Polyester knitted fabrics are dyed at high temperature and high pressure, and problems such as color spots, stains, uneven dyeing, recrystallization, agglomeration and coking often occur. That is, oligomers, dye aggregation, etc. are generated in the fiber during the dyeing process. The specific measures to prevent color spots and stains are analyzed from each process and pointed out to reduce quality problems in production.
Polyester knitted fabrics include polyester cover cotton and polyester-cotton blended knitted fabrics. In actual production, they often encounter problems such as color spots and stains on the cloth surface after high temperature and high pressure dyeing with disperse dyes. Minor ones can be repaired by stripping and re-dying, and serious ones cannot be repaired. They can only be picked up and cut later, causing great losses.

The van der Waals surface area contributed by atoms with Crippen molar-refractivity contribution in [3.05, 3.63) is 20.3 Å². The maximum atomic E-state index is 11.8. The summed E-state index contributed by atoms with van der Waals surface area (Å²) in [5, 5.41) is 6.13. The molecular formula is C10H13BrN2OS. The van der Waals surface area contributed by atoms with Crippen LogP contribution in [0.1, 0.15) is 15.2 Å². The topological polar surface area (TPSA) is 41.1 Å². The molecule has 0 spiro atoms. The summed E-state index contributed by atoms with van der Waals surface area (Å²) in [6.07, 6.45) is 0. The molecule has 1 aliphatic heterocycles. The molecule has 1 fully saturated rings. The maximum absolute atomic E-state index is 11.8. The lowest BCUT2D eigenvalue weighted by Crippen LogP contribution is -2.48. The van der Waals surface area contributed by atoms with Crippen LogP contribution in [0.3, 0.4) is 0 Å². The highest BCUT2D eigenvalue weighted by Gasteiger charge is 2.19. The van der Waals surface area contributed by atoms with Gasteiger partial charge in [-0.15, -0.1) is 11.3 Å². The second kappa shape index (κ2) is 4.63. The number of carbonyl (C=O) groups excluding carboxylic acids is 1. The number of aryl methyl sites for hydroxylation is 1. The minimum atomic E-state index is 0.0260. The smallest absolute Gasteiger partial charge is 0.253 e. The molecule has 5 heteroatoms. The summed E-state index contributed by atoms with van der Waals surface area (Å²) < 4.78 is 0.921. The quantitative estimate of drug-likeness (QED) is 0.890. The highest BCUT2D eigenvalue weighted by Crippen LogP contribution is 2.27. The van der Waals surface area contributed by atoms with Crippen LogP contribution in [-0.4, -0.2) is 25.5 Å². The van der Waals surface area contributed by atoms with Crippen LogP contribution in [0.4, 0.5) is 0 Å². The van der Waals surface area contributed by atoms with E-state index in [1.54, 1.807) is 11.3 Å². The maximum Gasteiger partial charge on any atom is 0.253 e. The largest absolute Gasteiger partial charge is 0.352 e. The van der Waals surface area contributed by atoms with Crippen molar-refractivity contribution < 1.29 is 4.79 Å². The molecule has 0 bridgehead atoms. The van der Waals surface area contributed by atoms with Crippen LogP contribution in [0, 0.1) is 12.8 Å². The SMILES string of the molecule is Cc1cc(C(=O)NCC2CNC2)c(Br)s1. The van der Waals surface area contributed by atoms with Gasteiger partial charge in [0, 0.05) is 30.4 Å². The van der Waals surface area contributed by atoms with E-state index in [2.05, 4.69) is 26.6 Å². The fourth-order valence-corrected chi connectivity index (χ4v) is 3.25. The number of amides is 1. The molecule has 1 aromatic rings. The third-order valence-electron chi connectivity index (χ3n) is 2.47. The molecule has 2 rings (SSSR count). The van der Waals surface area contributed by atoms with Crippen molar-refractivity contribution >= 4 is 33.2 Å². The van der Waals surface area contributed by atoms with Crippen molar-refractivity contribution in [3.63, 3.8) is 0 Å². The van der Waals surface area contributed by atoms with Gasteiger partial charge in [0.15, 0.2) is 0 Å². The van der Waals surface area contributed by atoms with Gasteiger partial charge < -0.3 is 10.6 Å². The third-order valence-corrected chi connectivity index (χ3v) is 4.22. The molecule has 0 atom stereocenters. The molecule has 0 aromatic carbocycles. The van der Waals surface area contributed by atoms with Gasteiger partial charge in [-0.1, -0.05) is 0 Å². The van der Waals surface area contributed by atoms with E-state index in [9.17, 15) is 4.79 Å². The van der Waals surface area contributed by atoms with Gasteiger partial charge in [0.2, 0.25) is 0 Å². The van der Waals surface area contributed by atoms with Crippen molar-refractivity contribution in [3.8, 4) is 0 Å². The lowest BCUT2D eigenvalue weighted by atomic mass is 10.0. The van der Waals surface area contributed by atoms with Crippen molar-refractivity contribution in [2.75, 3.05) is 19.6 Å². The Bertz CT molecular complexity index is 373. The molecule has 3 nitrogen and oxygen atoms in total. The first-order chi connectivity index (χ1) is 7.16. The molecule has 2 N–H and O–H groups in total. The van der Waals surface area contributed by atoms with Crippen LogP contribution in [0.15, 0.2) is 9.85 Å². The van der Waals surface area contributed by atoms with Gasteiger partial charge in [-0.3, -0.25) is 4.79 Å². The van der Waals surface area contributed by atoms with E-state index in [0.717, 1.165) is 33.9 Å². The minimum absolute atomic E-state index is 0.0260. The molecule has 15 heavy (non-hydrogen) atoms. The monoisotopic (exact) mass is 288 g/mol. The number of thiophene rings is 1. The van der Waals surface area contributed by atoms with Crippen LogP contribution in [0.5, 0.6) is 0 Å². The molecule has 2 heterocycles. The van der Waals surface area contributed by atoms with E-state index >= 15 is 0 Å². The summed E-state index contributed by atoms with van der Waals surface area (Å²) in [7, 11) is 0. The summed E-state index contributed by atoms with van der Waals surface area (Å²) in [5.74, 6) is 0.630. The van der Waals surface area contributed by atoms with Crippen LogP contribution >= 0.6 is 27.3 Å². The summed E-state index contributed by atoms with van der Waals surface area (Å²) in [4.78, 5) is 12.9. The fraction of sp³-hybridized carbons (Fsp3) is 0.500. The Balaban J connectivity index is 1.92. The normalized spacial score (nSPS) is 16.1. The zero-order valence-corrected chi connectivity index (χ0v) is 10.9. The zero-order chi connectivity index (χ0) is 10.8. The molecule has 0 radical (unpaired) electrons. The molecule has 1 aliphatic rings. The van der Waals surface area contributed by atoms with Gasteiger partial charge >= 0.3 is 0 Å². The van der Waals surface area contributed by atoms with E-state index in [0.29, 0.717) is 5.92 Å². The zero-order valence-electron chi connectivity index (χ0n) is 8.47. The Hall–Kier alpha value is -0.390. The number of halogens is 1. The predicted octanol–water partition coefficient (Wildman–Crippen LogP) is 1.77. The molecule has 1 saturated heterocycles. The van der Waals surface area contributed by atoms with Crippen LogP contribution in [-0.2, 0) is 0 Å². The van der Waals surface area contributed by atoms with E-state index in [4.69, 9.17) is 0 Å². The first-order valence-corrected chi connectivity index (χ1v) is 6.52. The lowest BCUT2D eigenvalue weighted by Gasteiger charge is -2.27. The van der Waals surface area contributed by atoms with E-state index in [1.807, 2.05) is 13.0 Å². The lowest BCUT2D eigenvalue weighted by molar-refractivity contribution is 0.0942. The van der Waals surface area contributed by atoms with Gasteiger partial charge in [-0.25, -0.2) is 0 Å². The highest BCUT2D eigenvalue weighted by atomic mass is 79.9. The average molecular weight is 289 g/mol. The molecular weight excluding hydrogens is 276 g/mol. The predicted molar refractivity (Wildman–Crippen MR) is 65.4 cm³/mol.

The raw material of polyester fiber is a hydrophobic synthetic fiber. On the one hand, the molecular structure of polyester lacks active groups such as cellulose fiber or protein fiber that can be combined with dyes; on the other hand, the polyester molecules are arranged relatively tightly, and there are only small ones in the fiber. When the temperature is low, the molecular thermal motion changes its position to a small extent. Under humid conditions, polyester fiber will not increase the gap through violent swelling like cotton fiber, and it is difficult for dye molecules to penetrate into the fiber. .